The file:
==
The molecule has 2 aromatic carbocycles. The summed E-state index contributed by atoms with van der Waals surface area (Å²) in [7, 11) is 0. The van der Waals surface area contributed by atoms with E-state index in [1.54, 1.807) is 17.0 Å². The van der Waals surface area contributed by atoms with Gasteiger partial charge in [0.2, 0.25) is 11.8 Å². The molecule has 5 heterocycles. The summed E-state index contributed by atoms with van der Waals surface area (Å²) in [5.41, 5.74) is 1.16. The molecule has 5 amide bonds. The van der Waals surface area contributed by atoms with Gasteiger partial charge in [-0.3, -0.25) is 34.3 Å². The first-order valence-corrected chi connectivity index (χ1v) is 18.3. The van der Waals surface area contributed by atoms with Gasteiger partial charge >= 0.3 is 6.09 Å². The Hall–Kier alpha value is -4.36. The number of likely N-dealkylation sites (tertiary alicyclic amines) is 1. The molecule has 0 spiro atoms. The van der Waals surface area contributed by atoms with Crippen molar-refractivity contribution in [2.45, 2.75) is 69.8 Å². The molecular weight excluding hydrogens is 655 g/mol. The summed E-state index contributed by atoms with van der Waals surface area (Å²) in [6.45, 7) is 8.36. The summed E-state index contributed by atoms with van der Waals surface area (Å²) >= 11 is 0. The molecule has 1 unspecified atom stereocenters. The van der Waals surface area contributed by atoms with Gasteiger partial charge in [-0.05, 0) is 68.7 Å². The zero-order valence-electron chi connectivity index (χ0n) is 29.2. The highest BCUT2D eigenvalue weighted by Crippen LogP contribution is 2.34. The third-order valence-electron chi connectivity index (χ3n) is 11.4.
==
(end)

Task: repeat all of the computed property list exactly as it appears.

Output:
The molecule has 2 aromatic carbocycles. The summed E-state index contributed by atoms with van der Waals surface area (Å²) in [7, 11) is 0. The van der Waals surface area contributed by atoms with E-state index in [1.54, 1.807) is 17.0 Å². The van der Waals surface area contributed by atoms with Gasteiger partial charge in [0.2, 0.25) is 11.8 Å². The molecule has 5 heterocycles. The summed E-state index contributed by atoms with van der Waals surface area (Å²) in [5.41, 5.74) is 1.16. The molecule has 5 amide bonds. The van der Waals surface area contributed by atoms with Gasteiger partial charge in [-0.3, -0.25) is 34.3 Å². The first-order valence-corrected chi connectivity index (χ1v) is 18.3. The van der Waals surface area contributed by atoms with Gasteiger partial charge >= 0.3 is 6.09 Å². The Hall–Kier alpha value is -4.36. The number of likely N-dealkylation sites (tertiary alicyclic amines) is 1. The molecule has 0 spiro atoms. The van der Waals surface area contributed by atoms with Crippen molar-refractivity contribution in [2.45, 2.75) is 69.8 Å². The molecular weight excluding hydrogens is 655 g/mol. The summed E-state index contributed by atoms with van der Waals surface area (Å²) in [6.45, 7) is 8.36. The summed E-state index contributed by atoms with van der Waals surface area (Å²) >= 11 is 0. The molecule has 1 unspecified atom stereocenters. The van der Waals surface area contributed by atoms with Gasteiger partial charge in [-0.05, 0) is 68.7 Å². The zero-order valence-electron chi connectivity index (χ0n) is 29.2. The highest BCUT2D eigenvalue weighted by Crippen LogP contribution is 2.34. The third-order valence-electron chi connectivity index (χ3n) is 11.4.